The Verdict on Stevia

truth about stevia
Dr. Lindsey Mcilvena, MD

In her day job, treating patients living with chronic disease, nutrition and lifestyle are not after-thoughts, they’re central to helping her patients get well. She’s also our go-to expert on plant-based diets.

Move over aspartame, stevia is the newest star in the world of zero calorie sweeteners. Derived from the leaves of a plant indigenous to South America, stevia is becoming ubiquitous around the world as a sugar substitute. But is it safe? Let’s check out what the science has to say.

Like many of the sugar substitutes, the extracted sweetness from stevia is potent, sources vary, stating it is between 30 and 300 times sweeter than standard table sugar — so a little goes a long way.

Since 2008, stevia has been dubbed GRAS (generally regarded as safe) by the USDA.  However, a visit to the FDA’s website reveals several pages stating the opposite—that the FDA does not condone stevia extracts as GRAS.

Hmmm, then what do the scientific studies have to say?

The evidence is scant, and a bit confusing, perhaps contributing to the conflicting views of the USDA and FDA.

Not surprisingly, given its low/no calorie properties, studies have shown that insulin and blood sugar levels do not spike nearly as much with stevia sweetened drinks when compared to the sugar-saturated sodas. A study looking at stevia and blood pressure did not find that using stevia either elevates or decreases blood pressure. Several studies looking at the potential for stevia to cause cancer have not shown damaging effects to DNA and chromosomes in animals receiving stevia supplementation.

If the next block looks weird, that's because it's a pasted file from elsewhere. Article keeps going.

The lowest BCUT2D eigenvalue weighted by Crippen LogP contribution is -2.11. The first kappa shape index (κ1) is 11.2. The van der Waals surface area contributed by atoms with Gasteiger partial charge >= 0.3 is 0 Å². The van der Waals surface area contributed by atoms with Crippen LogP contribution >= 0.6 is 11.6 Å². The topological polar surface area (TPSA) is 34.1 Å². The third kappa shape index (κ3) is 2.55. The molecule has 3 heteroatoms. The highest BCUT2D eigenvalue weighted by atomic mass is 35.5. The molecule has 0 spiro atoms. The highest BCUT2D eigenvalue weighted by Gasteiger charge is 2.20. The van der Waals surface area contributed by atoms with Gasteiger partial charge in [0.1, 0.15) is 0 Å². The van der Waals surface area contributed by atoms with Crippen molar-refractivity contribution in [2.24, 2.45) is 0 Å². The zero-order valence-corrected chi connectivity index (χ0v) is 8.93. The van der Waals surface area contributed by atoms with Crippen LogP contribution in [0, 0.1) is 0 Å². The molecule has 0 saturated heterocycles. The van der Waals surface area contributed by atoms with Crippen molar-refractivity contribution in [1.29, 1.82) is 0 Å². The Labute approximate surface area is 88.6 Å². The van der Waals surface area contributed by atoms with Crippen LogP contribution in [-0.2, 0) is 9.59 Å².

So what’s the verdict? It seems that small amounts of stevia will likely do no harm to your body—it might very well be “generally safe.”

The larger question is this: How and why are you using stevia? To support your zero-calorie diet soda addiction, or to sweeten a homemade, whole foods packed muffin without sugar? There’s a difference here; the less processed your food, the better. And if you’re looking to sweeten baked goods more naturally, think about using unsweetened applesauce, dates, or mashed banana instead of a powdered substitute.

Sources: National Institutes of Health, UCLA, USDA, Food Insight, FDA


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